Not surprisingly, during the early days of the last Presidential campaign, the questions about Barack Obama didn’t go to his resilience or even his competence but to his Blackness. He was attacked for being too Black by his opponents (beginning with Hillary Clinton), who concocted the Rev. Wright controversy to drive a wedge with white voters, while being simultaneously attacked by the civil rights old guard (also at the behest of Hillary Clinton) for not being Black enough.  But he stood tall in the tradition of Black men under fire, channeling both Martin’s prophetic oratory and Malcolm’s defiant dignity and he overcame in the end.
But, after two years of watching him back pedal in the face of nearly every Republican demand, it is clear that our first African-American President while Black enough to give dap (those complicated handshakes indigenous to the black community) in barbershops or bob his head rhythmically to Lil Wayne’s percussive raps, is inexplicably not tough enough to stand up to reactionary Republicans hell bent on destroying progressive policies enacted during the New Deal and the great Society.
Yes, I think he’ll win but how will my life be different than it was under his predecessor?  On matters of unnecessary wars, Guantanamo Bay military tribunals, the myriad crimes of the Bush Administration, domestic economic policy and incessant Republican meddling in the self-governance of my native Washington, DC, I used to be able to answer that question.  I can’t anymore.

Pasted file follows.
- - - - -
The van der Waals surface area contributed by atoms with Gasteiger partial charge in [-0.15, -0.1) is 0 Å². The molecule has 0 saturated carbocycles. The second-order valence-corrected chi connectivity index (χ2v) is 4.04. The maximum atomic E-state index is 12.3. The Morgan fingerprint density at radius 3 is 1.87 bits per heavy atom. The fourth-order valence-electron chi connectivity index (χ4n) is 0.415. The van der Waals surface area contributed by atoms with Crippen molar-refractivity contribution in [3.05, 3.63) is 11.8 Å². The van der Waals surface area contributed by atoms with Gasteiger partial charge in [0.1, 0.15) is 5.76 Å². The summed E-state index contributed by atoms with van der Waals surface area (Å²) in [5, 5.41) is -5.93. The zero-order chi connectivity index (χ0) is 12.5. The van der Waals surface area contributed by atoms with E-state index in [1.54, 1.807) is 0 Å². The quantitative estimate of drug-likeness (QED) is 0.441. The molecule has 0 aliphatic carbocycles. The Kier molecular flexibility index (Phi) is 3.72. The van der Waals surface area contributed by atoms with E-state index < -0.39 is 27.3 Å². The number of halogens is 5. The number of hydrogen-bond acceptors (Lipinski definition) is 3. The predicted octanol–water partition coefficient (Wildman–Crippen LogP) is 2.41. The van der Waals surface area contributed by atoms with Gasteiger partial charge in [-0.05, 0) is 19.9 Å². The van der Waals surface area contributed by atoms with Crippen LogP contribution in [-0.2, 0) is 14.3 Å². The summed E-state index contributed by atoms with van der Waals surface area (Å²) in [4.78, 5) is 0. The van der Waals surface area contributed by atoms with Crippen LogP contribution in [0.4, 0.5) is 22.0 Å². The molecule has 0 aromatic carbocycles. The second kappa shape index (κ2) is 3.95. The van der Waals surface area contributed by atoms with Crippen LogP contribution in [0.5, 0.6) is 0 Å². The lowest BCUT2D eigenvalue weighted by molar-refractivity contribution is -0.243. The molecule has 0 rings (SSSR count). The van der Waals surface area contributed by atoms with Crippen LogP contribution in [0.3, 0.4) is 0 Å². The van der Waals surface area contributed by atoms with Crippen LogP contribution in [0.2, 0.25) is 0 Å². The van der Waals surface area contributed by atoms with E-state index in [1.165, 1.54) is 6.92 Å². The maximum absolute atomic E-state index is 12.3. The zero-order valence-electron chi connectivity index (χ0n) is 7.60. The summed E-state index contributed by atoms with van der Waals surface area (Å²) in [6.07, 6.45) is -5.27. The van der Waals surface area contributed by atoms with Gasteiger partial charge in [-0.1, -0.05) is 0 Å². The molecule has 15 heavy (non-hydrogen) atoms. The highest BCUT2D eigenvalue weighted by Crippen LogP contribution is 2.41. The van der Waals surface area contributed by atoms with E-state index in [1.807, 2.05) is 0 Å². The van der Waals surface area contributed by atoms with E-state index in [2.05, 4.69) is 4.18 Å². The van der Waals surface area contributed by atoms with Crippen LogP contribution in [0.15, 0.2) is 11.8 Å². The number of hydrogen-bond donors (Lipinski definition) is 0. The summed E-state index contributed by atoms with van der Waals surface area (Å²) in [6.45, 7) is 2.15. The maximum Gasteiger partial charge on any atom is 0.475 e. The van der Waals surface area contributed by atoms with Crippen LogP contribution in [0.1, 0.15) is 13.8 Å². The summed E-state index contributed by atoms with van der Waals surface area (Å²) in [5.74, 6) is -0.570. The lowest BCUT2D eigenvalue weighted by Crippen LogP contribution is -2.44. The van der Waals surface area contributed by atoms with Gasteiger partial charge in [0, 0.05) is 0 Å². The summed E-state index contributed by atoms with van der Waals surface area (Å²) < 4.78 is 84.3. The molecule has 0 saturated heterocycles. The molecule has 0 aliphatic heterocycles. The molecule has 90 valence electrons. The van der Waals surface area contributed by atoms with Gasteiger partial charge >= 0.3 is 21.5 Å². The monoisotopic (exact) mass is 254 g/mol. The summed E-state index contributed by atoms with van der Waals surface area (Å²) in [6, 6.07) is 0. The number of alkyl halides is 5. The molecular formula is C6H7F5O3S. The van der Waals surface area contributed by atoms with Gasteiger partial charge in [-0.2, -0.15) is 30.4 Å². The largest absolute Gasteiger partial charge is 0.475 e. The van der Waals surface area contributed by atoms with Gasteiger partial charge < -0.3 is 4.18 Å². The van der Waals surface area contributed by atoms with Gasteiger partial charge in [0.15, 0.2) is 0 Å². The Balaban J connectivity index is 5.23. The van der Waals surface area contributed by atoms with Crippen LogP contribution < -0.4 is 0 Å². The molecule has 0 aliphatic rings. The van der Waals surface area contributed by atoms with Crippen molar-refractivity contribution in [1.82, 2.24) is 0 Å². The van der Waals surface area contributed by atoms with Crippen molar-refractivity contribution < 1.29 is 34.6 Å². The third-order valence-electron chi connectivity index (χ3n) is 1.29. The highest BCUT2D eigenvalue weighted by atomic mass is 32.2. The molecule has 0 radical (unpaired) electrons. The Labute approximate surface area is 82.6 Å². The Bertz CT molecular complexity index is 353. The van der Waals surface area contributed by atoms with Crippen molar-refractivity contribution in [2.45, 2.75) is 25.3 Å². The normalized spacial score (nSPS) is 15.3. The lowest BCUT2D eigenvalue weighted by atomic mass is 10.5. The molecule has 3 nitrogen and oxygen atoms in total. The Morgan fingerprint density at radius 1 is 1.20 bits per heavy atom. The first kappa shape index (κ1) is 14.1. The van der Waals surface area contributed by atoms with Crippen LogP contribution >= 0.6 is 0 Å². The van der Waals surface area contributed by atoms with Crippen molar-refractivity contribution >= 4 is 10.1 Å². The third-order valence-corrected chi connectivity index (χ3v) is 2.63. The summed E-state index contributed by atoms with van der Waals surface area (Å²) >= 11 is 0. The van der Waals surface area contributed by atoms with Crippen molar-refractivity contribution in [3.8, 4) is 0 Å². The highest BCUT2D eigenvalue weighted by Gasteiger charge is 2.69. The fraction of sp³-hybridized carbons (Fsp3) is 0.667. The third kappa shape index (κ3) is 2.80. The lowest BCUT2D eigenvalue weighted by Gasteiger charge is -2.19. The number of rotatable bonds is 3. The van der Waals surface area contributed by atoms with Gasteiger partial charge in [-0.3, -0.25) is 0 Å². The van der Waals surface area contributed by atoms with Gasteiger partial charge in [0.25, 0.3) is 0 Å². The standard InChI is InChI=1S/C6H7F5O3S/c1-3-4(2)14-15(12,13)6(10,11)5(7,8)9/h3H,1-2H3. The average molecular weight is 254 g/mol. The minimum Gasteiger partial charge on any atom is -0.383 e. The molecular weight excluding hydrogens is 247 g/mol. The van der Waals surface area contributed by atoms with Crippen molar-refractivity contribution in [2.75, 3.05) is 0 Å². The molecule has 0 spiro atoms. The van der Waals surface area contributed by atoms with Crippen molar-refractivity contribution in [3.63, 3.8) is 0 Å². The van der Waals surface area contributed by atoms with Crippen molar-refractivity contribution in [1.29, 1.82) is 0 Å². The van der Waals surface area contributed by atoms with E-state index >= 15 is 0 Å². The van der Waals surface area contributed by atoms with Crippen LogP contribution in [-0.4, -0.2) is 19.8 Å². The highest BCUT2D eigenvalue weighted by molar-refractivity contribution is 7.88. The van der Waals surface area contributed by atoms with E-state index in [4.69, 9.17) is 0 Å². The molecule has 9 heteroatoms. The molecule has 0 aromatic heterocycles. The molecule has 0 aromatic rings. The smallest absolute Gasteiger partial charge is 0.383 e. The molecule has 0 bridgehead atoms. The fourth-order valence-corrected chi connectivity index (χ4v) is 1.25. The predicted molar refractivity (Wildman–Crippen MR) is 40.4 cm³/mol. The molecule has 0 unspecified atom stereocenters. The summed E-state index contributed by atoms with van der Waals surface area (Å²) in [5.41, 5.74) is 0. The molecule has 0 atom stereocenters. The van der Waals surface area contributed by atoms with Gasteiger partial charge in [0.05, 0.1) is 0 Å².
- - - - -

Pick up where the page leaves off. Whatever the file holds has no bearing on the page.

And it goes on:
I’m no fair weather Democrat—I plan to vote as always. But, I will do so less cheerfully.  I will not give my hard earned dollars as I did four years ago (I have far less to give these days anyway), nor will I organize get out the vote rallies and shuttle elected officials around on the President’s behalf as I once did.  Mr. Obama has unfocused me as an activist and thus, at the beginning of the Presidential campaign cycle and the historic reelection effort of the first Black President of the United States, my level of interest is commensurate with his demonstrated interest in me.
I am directing my hopes for change elsewhere this year.  I sure hope the lockout ends.  I’m looking forward to football season.

Thursday, November 18, 2010

Monday, October 18, 2010

The War Anthem Reviews Are Coming In

“It is abundantly clear that Keith Perry is a gifted writer. With a masterful touch, the author has created an unforgettable character in Jason Diggs, the story's protagonist…with War Anthem, Keith Perry firmly establishes himself as an authentic, new voice of the African-American middle class.”

Sowande Tichawonna

Award Winning Screenwriter and Director of “The New N Word.”